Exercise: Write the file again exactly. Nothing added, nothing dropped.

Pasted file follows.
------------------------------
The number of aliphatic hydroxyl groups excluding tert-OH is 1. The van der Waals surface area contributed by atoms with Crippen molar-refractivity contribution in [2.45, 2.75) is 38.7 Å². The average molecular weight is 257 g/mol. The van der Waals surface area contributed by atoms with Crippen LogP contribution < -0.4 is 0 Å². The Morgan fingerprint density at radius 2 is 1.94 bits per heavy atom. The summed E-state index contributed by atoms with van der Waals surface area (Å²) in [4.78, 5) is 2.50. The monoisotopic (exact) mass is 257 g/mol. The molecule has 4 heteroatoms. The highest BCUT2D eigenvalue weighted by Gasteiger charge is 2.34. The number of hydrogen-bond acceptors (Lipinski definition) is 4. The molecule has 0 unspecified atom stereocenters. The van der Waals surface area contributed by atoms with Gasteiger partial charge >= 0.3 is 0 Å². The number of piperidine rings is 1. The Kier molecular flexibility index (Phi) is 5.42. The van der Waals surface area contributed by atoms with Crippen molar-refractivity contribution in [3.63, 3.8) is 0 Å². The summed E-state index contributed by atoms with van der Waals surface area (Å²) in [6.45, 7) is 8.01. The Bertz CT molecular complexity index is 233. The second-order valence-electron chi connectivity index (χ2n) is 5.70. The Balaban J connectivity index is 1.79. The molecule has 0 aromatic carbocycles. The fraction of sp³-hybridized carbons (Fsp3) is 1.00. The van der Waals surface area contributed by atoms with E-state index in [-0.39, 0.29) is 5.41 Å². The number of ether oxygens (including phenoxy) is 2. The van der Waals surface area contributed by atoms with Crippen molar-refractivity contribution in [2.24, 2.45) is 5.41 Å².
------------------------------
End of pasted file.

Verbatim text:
The number of aliphatic hydroxyl groups excluding tert-OH is 1. The van der Waals surface area contributed by atoms with Crippen molar-refractivity contribution in [2.45, 2.75) is 38.7 Å². The average molecular weight is 257 g/mol. The van der Waals surface area contributed by atoms with Crippen LogP contribution < -0.4 is 0 Å². The Morgan fingerprint density at radius 2 is 1.94 bits per heavy atom. The summed E-state index contributed by atoms with van der Waals surface area (Å²) in [4.78, 5) is 2.50. The monoisotopic (exact) mass is 257 g/mol. The molecule has 4 heteroatoms. The highest BCUT2D eigenvalue weighted by Gasteiger charge is 2.34. The number of hydrogen-bond acceptors (Lipinski definition) is 4. The molecule has 0 unspecified atom stereocenters. The van der Waals surface area contributed by atoms with Gasteiger partial charge >= 0.3 is 0 Å². The number of piperidine rings is 1. The Kier molecular flexibility index (Phi) is 5.42. The van der Waals surface area contributed by atoms with Crippen molar-refractivity contribution in [3.63, 3.8) is 0 Å². The summed E-state index contributed by atoms with van der Waals surface area (Å²) in [6.45, 7) is 8.01. The Bertz CT molecular complexity index is 233. The second-order valence-electron chi connectivity index (χ2n) is 5.70. The Balaban J connectivity index is 1.79. The molecule has 0 aromatic carbocycles. The fraction of sp³-hybridized carbons (Fsp3) is 1.00. The van der Waals surface area contributed by atoms with E-state index in [-0.39, 0.29) is 5.41 Å². The number of ether oxygens (including phenoxy) is 2. The van der Waals surface area contributed by atoms with Crippen molar-refractivity contribution in [2.24, 2.45) is 5.41 Å².